There are several reasons and goals for this exhibition. One is that the Parrish, which has had good relationships with all these artists in the Hamptons and also Brooks, received a major gift of all these works in the estate. I think the Parrish was required to do an exhibition. I had done an exhibition about 10 years earlier at the Parrish on Alfonso Ossorio, Jean Dubuffet and Jackson Pollock. …
I was very interested to learn about James Brooks — who was Jackson Pollock’s best friend and was very close to all the artists, one of the original so-called “Irascibles” — and he’s not as well-known as he should be. My main goal is to make this artist better-known.
Also, there are so many interesting stories about this artist, which are very unique. … He was one of the few true combat artists in World War II. That’s a story that’s not that well known. The United States government actually did send visual artists — most of them were illustrators but some were really fine artists.
Not many were very well known, but he was one of the better-known ones. They felt that in addition to having people there who would take photographs, (they should) have artists there as well with their sensibility to capture what was going on in the war in drawings, paintings and so forth. …
James Brooks created one of the most well-known and highly regarded murals during the WPA (Works Progress Administration) years, which is still there and visible at LaGuardia Airport. It was probably the most ambitious — in terms of size, content and scale — mural ever made in the United States, and that’s a remarkable story.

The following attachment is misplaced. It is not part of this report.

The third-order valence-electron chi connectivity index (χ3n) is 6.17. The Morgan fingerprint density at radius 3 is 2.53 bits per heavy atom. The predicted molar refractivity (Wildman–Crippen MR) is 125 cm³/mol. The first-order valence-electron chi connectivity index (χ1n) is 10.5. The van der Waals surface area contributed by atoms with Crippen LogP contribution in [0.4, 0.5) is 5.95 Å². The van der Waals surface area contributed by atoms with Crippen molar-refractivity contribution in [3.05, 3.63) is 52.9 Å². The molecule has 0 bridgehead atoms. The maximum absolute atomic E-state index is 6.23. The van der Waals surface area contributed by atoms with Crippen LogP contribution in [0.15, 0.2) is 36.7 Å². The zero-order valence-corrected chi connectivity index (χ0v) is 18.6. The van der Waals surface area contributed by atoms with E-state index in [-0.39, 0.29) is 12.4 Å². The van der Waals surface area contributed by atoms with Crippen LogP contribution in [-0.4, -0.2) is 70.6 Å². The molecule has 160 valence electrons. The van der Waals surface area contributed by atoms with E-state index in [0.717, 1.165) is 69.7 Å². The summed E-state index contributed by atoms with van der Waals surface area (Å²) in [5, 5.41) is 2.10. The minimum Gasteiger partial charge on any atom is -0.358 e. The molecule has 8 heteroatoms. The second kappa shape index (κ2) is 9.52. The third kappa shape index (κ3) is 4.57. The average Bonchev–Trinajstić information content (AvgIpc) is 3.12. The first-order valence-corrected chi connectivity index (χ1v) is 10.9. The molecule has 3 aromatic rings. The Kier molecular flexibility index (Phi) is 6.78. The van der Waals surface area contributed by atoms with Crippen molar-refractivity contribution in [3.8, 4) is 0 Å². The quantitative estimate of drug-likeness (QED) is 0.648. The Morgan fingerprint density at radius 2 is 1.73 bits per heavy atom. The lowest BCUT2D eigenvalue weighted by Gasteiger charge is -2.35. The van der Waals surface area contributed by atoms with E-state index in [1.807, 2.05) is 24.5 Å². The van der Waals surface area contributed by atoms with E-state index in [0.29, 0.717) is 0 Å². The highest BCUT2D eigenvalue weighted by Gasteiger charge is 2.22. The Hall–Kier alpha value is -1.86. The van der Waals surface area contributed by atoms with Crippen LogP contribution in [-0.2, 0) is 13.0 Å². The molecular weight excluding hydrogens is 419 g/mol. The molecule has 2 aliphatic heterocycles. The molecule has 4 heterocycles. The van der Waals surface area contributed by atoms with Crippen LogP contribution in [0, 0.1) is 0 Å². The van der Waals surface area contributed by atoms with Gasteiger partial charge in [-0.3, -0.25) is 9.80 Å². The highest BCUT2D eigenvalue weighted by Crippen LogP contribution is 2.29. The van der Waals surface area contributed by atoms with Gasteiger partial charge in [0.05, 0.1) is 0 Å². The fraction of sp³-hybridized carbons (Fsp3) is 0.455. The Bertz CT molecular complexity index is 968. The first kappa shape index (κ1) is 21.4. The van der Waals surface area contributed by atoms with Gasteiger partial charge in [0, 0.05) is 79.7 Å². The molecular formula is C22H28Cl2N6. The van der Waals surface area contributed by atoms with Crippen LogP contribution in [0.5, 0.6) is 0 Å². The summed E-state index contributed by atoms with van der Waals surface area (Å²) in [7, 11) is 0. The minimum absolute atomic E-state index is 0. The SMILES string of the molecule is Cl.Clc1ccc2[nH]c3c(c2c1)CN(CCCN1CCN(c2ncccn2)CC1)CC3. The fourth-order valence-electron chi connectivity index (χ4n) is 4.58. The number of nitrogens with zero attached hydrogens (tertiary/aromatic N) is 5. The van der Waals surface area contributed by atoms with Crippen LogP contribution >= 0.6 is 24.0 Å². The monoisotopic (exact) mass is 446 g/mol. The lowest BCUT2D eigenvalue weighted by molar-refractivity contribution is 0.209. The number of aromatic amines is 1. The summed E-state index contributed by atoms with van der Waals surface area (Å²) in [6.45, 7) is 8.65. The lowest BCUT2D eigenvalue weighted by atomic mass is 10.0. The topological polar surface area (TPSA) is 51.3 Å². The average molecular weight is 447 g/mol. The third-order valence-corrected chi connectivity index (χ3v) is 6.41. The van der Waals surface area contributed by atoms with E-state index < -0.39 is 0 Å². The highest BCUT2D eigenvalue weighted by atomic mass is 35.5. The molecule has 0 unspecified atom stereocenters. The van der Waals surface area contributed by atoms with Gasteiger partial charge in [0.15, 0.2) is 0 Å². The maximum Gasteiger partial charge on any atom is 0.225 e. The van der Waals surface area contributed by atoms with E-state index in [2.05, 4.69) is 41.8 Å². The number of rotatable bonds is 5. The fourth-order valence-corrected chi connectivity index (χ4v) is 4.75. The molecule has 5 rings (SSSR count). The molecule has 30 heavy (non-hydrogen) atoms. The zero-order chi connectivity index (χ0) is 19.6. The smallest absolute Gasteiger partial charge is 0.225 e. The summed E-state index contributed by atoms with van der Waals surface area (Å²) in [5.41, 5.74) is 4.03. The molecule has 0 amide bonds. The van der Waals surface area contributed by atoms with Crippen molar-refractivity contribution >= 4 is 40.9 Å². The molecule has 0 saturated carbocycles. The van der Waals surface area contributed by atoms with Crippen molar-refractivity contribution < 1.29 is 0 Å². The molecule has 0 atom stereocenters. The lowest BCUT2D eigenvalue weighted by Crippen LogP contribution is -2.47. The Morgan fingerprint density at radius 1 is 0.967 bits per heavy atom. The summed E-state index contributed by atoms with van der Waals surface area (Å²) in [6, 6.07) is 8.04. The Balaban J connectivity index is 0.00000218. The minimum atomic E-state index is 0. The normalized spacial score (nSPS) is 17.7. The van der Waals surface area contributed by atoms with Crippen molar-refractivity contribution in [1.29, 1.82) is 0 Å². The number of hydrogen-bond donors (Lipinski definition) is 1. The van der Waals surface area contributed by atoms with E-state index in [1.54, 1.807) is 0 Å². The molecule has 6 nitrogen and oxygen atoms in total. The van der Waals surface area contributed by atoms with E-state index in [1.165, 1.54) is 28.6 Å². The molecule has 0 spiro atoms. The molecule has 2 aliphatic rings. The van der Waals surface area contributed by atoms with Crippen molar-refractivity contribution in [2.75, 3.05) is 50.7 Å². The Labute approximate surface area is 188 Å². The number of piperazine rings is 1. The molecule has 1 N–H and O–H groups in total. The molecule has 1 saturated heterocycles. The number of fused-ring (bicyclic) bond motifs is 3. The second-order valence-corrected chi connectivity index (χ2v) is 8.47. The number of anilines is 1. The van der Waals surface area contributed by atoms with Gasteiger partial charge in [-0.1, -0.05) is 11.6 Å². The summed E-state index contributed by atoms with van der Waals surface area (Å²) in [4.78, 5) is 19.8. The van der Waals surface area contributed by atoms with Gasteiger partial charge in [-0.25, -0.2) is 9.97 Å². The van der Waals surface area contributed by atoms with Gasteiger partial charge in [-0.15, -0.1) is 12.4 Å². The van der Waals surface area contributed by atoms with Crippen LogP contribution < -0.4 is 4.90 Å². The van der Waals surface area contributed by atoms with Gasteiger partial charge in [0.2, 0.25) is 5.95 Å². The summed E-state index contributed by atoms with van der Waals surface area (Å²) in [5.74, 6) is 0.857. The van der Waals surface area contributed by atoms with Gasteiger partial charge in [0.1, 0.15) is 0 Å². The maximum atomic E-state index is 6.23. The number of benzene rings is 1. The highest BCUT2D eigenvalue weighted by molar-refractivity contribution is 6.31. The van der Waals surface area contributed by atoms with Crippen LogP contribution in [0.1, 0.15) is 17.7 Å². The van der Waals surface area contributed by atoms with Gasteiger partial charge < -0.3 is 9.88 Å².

There are so many different sides to this artist, and I think there hasn’t really been an exhibition or a publication that has brought all of these various aspects of his life and of his work in one place. To really show his remarkable achievements in a new light is one of my goals. …
Would I have liked to meet Jackson Pollock in person? Yes, because he was a star and an interesting character. But the guy I would’ve really liked to spend an evening with is James Brooks because of all the things he could have told me; all the stories of his life are so amazing.
I think he has such a rich life that’s really worth telling. … Brooks was, by all accounts, extremely well-liked, a very charming man, not a rebel or troublemaker like Pollock. … He’s an artist who definitely deserves more attention.
Would you like to share any closing thoughts or additional information?
I’m very happy to be able to work at the Parrish again. I worked there for two years; I did four exhibitions there. Then I went to The Phillips Collection for about 12 years, and I retired there just a few months ago. It’s really nice to be back at the Parrish and to do another exhibition there, so I’m particularly pleased to do that.
Visit parrishart.org to learn more about James Brooks: A Painting Is a Real Thing.